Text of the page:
High School Journal
This study capitalizes on a unique, nested data set comprised of students ("n" = 531) and teachers ("n" = 45) in three high schools that explicitly incorporated student support roles into teachers' job descriptions. Drawing from research on student-teacher relationships, teacher effects on student outcomes, and role theory, this study explored correlates of teachers' role definition. In particular, it considered role breadth, or the degree to which teachers defined their roles to include the provision of various forms of social and emotional support to students. We hypothesized that teachers' role breadth would relate to student perceptions of teacher support and high academic expectations (also known as academic press). Multi-level modeling of the relationship between teacher role breadth and student outcomes accounted for the data's nested quality and showed a positive relationship between teachers' sense of efficacy about providing student support and their reported role breadth. In addition, teacher role breadth was positively related to student perceptions of teacher support and academic press, controlling for student-reported background and school performance characteristics. Implications for student-teacher relationships, teacher education, and teacher roles are discussed.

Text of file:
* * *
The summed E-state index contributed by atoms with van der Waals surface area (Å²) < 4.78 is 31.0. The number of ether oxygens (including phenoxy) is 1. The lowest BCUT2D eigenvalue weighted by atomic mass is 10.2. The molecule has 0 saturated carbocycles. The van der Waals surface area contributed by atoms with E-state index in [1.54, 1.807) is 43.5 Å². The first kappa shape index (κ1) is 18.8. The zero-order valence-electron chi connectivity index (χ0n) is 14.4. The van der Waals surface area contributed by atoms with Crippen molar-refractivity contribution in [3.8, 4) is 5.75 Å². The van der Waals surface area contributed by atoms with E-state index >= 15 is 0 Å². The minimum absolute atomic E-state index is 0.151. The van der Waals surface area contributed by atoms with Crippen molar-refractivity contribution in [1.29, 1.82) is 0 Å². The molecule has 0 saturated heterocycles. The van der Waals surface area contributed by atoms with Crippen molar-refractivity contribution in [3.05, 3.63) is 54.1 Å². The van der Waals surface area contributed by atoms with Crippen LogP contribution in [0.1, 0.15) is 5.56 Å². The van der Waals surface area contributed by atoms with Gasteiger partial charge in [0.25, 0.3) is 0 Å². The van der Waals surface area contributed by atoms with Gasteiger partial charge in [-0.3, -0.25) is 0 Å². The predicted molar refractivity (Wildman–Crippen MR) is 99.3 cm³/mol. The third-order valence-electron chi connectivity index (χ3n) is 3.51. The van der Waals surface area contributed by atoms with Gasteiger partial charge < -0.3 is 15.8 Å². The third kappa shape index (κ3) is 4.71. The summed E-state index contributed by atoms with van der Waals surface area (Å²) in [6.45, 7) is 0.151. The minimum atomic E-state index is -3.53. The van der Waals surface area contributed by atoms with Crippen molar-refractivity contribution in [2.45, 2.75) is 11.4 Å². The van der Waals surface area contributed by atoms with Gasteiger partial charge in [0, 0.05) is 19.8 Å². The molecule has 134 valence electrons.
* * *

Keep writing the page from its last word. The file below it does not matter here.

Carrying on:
Phillippo, K and S Stone. "Teacher Role Breadth and its Relationship to Student-Reported Teacher Support." The High School Journal 96(4), 2013.
Creative Commons License
This work is licensed under a Creative Commons Attribution-Noncommercial-No Derivative Works 3.0 License.
From High School Journal, Vol. 96(4), 358-379 . Copyright © 2013 by the University of North Carolina Press. Used by permission of the publisher. www.uncpress.unc.edu